Rodney Bloom of the OSU Extension Service “walked us through the process” of building and setting up the vermiculture composting program, says Barrett. “It’s not as hard as it looks, he says.” 

For more information on worm composting, contact the OSU Extension at 682-2377 or go to the worm bin composting workshop at the Springfield Farmers’ Market, at noon Friday, Sept. 25, at 590 Main St. in Springfield. — Camilla Mortensen


Often, the clink of cocktail glasses and the murmur of bar conversation heralds a certain kind of discussion about sex — the kind that happens after the drinks, maybe back at the apartment. 

But Planned Parenthood takes that trend and reverses it. In its “Sex and Cocktails” series for young professionals, the local chapter (Planned Parenthood of South-western Oregon, which oddly includes Eugene) keeps the topics fun as alcohol flows and snacks abound. Robin Runyan, a grant writer, helps run the series. “We’re trying to get the 25- to 40-year-old crowd involved in Planned Parenthood,” she says. “There’s a gap between our donors, who are usually older, and people who use our services, who are usually under 25.” In between, people get jobs, often with health insurance, or start having kids and forget about the services at Planned Parenthood. 

But they still have questions about sex. At the first Sex and Cocktails event, which was held at the b2 wine bar, women and men both asked sex educators questions. “It was a big mix, a really fun evening,” Runyan says. Bringing in 30 or so people to a local restaurant or bar on a weeknight doesn’t hurt that business, and Red Agave was the host for the second night, when participants talked about health care and health care reform, with some trivia games and a focus on making sure women’s health isn’t left out of any reform package.

The event on Wednesday, Sept. 30, serves as a fundraiser for Planned Parenthood — and it’s at a gallery, but that doesn’t mean stinting on the food and drink end of the evening. High Pass Winery donated wine, and Marché delivers up some tasty food. For $10, attendees get to partake in the donated food and drink, watch a glassblowing demonstration, hear new state Senator Chris Edwards speak, chat with other people about sex and reproductive health and join in a raffle for the piece of glass art produced by a Studio West artist that night. “We want to engage the people who come,” Runyan says. She and others are planning targeted events for later in the fall, possibly including a trivia night.

Sex and Cocktails runs 5:30 to 7 pm Wednesday, Sept. 30, at Studio West, 245 W. 8th Ave. For more info, check out the website at so you can plan a night of sexy, smart fun.  — Suzi Steffen



Photo by Michel Hersen

As the summer hiking season draws to an end, the conservation group Oregon Wild reminds hikers that it’s not just the changing weather that could discourage hikers from going into the woods. According to Oregon Wild, some of Oregon’s most beautiful recreation areas are also the most endangered, and it lists those place in its “Oregon’s 10 Most Endangered Places 2009.”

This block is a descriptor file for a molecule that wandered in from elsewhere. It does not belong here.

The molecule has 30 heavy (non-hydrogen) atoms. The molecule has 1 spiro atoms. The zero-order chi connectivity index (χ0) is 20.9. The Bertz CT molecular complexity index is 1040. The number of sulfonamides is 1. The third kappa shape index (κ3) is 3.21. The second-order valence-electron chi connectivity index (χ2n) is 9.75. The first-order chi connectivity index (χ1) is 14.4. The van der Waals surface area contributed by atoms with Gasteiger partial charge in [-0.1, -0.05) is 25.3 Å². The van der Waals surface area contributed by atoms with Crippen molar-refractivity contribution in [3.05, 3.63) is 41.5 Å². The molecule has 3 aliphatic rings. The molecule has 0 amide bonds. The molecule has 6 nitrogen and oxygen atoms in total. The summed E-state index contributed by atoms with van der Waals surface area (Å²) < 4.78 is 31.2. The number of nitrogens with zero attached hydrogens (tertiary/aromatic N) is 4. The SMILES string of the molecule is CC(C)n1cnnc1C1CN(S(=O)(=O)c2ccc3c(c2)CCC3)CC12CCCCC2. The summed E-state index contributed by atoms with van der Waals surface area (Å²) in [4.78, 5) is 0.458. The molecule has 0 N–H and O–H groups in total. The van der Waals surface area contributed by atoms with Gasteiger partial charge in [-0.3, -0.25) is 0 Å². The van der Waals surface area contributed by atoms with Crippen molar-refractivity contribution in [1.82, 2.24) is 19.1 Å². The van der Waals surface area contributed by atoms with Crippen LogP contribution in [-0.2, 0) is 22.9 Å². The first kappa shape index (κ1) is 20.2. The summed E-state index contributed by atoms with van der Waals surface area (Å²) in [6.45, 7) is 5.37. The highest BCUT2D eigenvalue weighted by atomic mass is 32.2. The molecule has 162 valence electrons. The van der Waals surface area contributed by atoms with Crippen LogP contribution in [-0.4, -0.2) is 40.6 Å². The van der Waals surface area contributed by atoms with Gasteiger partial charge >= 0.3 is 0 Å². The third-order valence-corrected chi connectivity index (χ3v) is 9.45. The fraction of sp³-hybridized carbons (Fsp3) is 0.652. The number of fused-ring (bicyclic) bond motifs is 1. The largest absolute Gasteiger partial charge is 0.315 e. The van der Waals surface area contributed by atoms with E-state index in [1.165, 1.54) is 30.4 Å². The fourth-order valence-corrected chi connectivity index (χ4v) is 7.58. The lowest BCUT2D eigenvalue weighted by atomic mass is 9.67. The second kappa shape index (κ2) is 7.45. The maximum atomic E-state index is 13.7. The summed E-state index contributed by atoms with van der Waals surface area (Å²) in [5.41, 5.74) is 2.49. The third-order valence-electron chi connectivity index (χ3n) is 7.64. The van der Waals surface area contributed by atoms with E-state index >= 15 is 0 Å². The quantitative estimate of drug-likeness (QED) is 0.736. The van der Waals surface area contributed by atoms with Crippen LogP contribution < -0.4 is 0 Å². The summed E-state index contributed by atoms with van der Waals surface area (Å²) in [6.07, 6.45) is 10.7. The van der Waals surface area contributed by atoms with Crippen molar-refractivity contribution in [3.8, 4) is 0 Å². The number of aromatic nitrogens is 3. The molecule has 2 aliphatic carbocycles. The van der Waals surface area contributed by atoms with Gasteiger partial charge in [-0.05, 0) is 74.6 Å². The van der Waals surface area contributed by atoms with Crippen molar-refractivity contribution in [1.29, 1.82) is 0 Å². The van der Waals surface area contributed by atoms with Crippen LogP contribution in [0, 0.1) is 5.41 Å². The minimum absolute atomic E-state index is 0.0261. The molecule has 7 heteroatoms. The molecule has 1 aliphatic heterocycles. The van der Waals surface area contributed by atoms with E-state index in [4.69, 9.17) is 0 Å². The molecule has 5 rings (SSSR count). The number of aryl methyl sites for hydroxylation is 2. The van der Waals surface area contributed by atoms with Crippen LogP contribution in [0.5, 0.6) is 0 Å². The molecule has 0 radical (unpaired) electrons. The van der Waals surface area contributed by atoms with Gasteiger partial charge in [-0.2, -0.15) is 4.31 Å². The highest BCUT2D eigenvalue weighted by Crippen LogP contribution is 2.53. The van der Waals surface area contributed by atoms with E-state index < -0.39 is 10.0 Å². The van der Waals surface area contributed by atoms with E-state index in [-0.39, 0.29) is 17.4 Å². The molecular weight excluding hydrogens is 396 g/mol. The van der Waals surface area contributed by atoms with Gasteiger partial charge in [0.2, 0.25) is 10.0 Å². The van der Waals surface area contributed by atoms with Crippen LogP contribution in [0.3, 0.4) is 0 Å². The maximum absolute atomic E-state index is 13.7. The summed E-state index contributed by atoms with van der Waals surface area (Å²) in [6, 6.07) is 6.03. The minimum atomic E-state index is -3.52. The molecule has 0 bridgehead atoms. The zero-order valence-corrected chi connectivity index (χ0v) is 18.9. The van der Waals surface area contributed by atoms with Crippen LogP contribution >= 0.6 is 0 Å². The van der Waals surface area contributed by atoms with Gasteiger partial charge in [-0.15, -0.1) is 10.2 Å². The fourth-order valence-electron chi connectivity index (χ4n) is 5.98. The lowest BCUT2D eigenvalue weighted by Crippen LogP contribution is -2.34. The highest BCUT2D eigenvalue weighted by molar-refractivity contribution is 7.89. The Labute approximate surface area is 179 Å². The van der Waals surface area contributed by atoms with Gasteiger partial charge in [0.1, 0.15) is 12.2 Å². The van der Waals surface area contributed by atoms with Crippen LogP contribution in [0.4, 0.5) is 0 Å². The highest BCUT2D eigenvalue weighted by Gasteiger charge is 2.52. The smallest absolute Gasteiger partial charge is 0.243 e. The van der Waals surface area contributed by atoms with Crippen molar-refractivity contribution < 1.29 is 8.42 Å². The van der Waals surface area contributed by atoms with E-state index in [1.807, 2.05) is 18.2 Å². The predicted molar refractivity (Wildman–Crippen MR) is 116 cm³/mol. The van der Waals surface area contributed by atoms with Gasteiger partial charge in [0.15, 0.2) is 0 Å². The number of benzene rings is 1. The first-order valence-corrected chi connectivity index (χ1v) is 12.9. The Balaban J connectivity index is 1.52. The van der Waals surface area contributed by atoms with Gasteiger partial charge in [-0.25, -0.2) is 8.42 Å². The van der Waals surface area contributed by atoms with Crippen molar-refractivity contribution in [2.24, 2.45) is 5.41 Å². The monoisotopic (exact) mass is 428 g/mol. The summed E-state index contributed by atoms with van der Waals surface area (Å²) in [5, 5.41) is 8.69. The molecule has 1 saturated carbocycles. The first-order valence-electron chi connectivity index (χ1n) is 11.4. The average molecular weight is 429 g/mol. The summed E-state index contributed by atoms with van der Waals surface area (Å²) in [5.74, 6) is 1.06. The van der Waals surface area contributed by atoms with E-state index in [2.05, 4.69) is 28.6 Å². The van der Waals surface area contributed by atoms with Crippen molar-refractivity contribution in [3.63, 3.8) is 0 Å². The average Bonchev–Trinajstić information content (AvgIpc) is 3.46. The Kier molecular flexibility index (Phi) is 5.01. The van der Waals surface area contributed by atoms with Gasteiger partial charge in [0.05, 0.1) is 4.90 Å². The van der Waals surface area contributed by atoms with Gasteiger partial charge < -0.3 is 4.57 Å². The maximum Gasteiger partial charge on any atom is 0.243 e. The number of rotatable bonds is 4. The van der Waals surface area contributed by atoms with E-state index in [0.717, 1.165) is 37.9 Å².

Topping the list is Crater Lake National Park, which faces a timber sale in the nearby Umpqua National Forest. The “D-Bug Hazard Reduction Timber Sale Project,” as it’s known by the U.S. Forest Service, is a logging plan in the Crater Lake area. Oregon Wild’s stance is that the harvest and sale of lumber in this roadless region breaks a current Oregon law known as the Roadless Area Conservation Rule. 

The name D-Bug comes from one of the major concerns fueling this forest management plan: the mountain pine beetle. The beetle is known to devour the bark of lodgepole pines, a prevalent species around Crater Lake. When there is a mountain pine beetles infestation, they can kill a lot of trees.

But Oregon Wild disagrees with the logging plan. Stevens says, “When you’re talking about managing the forest to prevent pine beetles, you’re getting into dangerous territory because lodgepole pines have a lifespan that has evolved over time with these critters.” He says clearcutting the area disrupts the natural forest cycle and replanted monocrop forests are worse for fire risks.

Also in Oregon Wild’s top 10 are: the Klamath National Wildlife Refuge System, which is threatened by lack of water, commercial agriculture and heavy pesticide use; the Siskiyou Wild Rivers area threatened by mining; the Clackamas River Watershed endangered by construction of a massive pipeline that would clear-cut a strip through Mount Hood National Forest; Wallowa-Whitman National Forest affected by livestock grazing and off-road vehicle (ORV) use; Steens Mountain wind energy development projects threaten vistas; Oregon Dunes National Recreation Area threatened by ORV use; the Tillamook and Clatsop State Forests threatened by logging; the old-growth forests of Lookout Mountain affected by livestock grazing and logging; and the Rogue River at risk from logging and water quality degradation. 

Go to or call 344-0675 for more information on how to preserve these natural areas.  — Shaun O’Dell and Camilla Mortensen



Classes start next week at UO and LCC and staff, students and professors are starting to wonder how swine flu (H1N1) might affect fall term. It looks like if the UO’s swine flu prevention instructions are followed, the school will need much bigger classrooms for fewer students if professors follow suggestions to stop mandatory attendance and spread out the students who do come.